The Western Marbled Emperor - News - Gondwana Collection

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The Western Marbled Emperor

Avatar of koney koney - 04. February 2020 - Environment

In the few days of his short life a male marbled emperor has to find a female to mate.

Dirk Heinrich 

After the first good rains between December and February, large white-grey moths with a wing length of 6.5 to 9.5 cm appear. They are easy to recognize by the grey-brown pattern and the jagged brownish-yellow lines on the front and rear wings. A special feature is the so-called eye on the front wings, a circular mark to scare off predators.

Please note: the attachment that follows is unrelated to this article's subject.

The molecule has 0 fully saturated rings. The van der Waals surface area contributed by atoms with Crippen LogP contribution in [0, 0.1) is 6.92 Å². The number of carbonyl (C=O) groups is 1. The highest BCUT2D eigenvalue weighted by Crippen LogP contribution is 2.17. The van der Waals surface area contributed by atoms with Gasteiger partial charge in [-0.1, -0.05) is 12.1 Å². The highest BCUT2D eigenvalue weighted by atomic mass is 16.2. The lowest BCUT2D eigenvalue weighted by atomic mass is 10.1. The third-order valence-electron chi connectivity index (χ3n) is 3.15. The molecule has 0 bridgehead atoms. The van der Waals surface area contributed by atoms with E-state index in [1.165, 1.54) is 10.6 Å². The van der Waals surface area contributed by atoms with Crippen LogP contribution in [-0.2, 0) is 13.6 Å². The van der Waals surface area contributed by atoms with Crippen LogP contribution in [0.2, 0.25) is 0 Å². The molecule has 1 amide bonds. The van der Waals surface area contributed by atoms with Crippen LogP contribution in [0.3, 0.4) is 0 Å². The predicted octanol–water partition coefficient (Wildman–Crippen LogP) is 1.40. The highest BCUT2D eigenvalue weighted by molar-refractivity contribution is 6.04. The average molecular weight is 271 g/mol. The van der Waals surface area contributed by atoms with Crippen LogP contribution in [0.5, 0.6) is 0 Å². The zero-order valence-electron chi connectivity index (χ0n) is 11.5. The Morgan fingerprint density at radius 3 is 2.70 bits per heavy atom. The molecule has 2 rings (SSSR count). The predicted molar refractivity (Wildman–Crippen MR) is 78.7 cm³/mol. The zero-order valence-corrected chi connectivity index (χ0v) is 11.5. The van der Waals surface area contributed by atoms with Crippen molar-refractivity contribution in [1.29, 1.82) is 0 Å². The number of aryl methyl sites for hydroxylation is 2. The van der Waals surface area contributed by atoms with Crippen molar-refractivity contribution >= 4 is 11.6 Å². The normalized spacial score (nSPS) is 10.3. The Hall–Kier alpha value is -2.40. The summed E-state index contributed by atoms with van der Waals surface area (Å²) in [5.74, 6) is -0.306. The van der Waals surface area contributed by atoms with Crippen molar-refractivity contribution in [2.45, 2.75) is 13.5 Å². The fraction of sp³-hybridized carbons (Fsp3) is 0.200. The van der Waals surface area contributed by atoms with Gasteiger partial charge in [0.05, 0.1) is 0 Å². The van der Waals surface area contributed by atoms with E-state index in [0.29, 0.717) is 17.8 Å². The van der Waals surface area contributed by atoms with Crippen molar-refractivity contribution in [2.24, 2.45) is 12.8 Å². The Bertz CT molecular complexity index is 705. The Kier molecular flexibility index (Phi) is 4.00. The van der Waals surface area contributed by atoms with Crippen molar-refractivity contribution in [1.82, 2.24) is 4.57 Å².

As soon as the rainy season begins, marbled emperor moths, as well as the western marbled emperor moth, (Heniocha dyops) are out and about in their hundreds. Ready to mate, the males are constantly looking for the slightly larger females. Males are attracted by the females’ pheromones (scents). 

After mating, the females look for a forage plant, mainly the black thorn (Acacia mellifera), and deposit their eggs in rows of six to ten. The tiny caterpillars hatch after just a few days and eat continuously until they have grown to a length of about 6.5 cm. Between March and April they pupate in the ground at a depth of 10 cm. The next generation of adult hakkie moths hatches after the first good rains from December to February. In Namibia they occur from Keetmanshoop in the south to Etosha National Park and the Kavango regions in the north and to Gobabis in the east. 

See Namibia Outdoor for more detailed information on the marbled emperor moth.

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